With this legal framework in mind, we turn to the facts of today's case. J.L.P. ("Mother") and J.D.M. ("Father") are the parents of A.D.M. (born March 2007) and L.B.M. (born May 2011). On July 2, 2013, Franklin County Children and Youth Services ("CYS") conducted a home visit with Mother. The visit was prompted by a referral alleging that Mother was on the verge of becoming homeless. The next day, Mother contacted CYS seeking to place the children due to her unstable living conditions. At the time, Father was incarcerated. That same day, the trial court ordered the children to be placed with CYS. Soon after, the children were adjudicated dependent. As required by Section 6311, the trial court appointed a GAL for the children (Attorney Kristen Hamilton) at the beginning of the dependency proceedings.

          On August 13, 2013, Mother pleaded guilty to possession of drug paraphernalia and was sentenced to twelve months of probation.[5] Thereafter, Mother was incarcerated, mostly due to probation violations, from July 5, 2013 to October 2, 2013, October 24, 2013 to November 6, 2013, December 12, 2013 to April 24, 2014, and May 5, 2014 to June 20, 2014.

         On August 6, 2014, following Mother's repeated periods of incarceration, CYS filed a TPR petition. On November 25, 2014, after two hearings, the trial court issued findings of fact and a decree. The trial court declined to terminate Mother's parental rights, finding that Mother, while only recently released from jail, had obtained both housing and employment. Decree, 11/25/2014, at 8, 14-16.[6] Further, Mother had attended almost all of her available visits with the children and had engaged and bonded with them. Id. at 8-9, 18. The court expressed "grave concerns" about the effect that severance of the relationship would have on A.D.M., who was "extremely close" with Mother. Id. at 19. The testimony reflected that A.D.M. "desperately want[ed] to be with his mother." Notes of Testimony ("N.T."), 10/3/2014, at 60; see also N.T., 10/24/2014, at 38.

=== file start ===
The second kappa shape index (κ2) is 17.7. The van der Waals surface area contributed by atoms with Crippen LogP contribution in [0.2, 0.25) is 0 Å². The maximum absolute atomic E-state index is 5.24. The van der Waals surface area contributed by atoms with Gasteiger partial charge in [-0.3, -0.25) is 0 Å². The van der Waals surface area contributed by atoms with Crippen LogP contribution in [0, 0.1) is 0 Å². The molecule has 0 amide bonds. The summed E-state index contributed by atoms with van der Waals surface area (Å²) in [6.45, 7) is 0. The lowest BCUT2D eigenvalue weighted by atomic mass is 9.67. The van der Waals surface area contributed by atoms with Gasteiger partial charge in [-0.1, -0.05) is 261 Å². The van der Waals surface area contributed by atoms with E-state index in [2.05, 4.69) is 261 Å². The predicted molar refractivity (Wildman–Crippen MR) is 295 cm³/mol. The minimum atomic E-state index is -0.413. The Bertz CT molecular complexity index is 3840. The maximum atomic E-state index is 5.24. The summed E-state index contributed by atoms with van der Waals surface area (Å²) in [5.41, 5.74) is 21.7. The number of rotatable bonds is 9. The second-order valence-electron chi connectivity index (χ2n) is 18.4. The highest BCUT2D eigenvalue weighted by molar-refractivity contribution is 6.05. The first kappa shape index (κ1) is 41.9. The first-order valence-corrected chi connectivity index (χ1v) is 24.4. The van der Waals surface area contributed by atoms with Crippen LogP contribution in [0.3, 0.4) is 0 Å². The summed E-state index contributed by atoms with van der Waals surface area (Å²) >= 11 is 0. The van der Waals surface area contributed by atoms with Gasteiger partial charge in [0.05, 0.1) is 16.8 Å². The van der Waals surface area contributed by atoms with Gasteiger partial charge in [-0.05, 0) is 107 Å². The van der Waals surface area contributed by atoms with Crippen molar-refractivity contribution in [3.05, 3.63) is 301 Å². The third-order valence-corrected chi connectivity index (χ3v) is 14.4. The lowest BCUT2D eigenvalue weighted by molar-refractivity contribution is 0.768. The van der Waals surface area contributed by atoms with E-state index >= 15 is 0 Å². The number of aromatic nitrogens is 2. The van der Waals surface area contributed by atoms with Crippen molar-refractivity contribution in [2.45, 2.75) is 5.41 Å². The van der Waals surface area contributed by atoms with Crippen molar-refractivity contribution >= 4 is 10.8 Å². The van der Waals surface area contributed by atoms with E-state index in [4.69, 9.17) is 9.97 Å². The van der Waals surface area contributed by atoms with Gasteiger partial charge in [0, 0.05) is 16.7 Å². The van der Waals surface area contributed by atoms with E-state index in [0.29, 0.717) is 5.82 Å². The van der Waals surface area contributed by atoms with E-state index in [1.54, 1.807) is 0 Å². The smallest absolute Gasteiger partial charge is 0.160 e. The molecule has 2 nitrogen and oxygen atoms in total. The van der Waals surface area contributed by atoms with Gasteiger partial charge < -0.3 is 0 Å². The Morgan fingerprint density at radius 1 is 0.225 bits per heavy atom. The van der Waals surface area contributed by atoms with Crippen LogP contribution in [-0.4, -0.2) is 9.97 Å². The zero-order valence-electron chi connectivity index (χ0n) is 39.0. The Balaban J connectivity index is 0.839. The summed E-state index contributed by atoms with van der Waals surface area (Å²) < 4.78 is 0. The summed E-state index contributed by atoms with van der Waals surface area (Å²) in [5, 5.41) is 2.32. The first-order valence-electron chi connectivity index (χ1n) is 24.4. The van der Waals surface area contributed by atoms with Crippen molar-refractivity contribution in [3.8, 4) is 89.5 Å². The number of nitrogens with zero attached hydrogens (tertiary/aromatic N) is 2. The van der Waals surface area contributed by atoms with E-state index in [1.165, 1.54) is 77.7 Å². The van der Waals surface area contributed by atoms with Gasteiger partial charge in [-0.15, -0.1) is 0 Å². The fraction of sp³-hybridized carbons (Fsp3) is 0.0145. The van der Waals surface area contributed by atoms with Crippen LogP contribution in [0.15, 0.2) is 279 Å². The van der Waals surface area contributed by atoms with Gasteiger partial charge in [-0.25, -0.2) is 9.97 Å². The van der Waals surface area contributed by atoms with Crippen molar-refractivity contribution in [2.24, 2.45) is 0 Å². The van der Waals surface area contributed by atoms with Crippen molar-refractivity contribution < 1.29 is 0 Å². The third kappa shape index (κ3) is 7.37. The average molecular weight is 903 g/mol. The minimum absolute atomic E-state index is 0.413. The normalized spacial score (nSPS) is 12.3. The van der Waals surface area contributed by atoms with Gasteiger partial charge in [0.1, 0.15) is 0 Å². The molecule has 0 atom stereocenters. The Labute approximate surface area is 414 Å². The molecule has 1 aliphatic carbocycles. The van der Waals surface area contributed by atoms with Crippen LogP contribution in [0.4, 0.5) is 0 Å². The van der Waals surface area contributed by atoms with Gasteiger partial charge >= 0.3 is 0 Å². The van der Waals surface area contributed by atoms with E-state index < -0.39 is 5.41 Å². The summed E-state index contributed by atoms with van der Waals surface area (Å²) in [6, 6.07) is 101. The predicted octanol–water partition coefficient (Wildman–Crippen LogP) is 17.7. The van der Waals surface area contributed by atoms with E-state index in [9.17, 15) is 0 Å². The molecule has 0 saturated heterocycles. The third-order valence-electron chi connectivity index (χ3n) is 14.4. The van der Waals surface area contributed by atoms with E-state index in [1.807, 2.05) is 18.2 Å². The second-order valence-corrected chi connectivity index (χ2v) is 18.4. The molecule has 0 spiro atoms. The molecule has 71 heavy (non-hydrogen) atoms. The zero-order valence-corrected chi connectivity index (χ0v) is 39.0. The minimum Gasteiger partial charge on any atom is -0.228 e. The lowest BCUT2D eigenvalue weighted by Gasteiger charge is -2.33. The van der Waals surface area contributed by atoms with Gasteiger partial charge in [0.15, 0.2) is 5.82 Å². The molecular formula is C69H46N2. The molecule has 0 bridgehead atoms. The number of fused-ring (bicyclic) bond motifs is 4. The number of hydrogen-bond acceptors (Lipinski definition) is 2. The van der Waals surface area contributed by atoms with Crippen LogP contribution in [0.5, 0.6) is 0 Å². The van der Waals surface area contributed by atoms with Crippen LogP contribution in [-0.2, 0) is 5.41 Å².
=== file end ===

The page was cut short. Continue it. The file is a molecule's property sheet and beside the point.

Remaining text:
Following the first TPR hearing, Mother made significant progress, and the children were scheduled to be reunited with her. However, while reunification was pending, L.B.M. returned from a weekend visit with Mother with bruises on his neck and chest. Although the bruises were suspected to be non-accidental, an investigation did not reveal their cause. Ultimately, the trial court delayed reunification in order to permit A.D.M. to finish the school year. Shortly thereafter, it was discovered that Mother had again violated her probation by living apart from her approved residence. Mother was reincarcerated. While in jail, Mother participated in visits with the children until her privileges were suspended after she tested positive for suboxone.

         On August 4, 2015, the GAL filed a second TPR petition, citing both Mother's re-incarceration and the cancellation of her visitation privileges. On August 28, 2015, Mother filed a motion requesting the appointment of counsel for the children, citing Section 2313(a). Mother noted that the GAL's position "may be adverse to the [children's] position, " and accordingly averred the necessity of independent counsel. Motion to Appoint Counsel for the Child, 8/28/2015, at 1.

         On September 9, 2015, the trial court denied Mother's motion. In its order, the trial court chose simply to skip over the first sentence of Section 2313(a) (which mandates counsel in contested TPR cases) in favor of that provision's second sentence, which "gives this Court the discretion to appoint counsel or a GAL to represent any child who has not reached 18 years and is subject to any other proceeding under this part whenever it is in the best interests of the child." Order, 9/9/2015 (emphasis added). The trial court stated that, because the GAL had an established relationship with the children, the GAL's representation would best suit the children's interests. Id.

         The trial court held hearings on the TPR petition. At the start of the proceedings, the trial judge interviewed A.D.M. A.D.M. was equivocal about his desire to be reunited with Mother. He testified that he knew that Mother cared about him, but that he nonetheless was disappointed by her inability to maintain sobriety. He further stated that he probably would choose his foster family. N.T., 9/15/2015, at 10-11. A.D.M. expressed his desire for a final decision and his wish that, regardless of the outcome, he be allowed to maintain contact with both Mother (and her family) and his foster family. Id. at 17-18, 154. A.D.M.'s permanency worker testified that A.D.M.'s "first wish is always going to be with his mom." Id. at 161. The trial court recognized that A.D.M.'s bond with Mother was much stronger than L.B.M.'s, and that A.D.M. would be affected adversely by the termination. However, the trial court found that A.D.M. also had a strong bond with his foster parents, and that it was in A.D.M.'s best interests to sever the bond with Mother because his most important need was permanency. See id. at 17-18 (A.D.M. testifying that he just wanted a decision).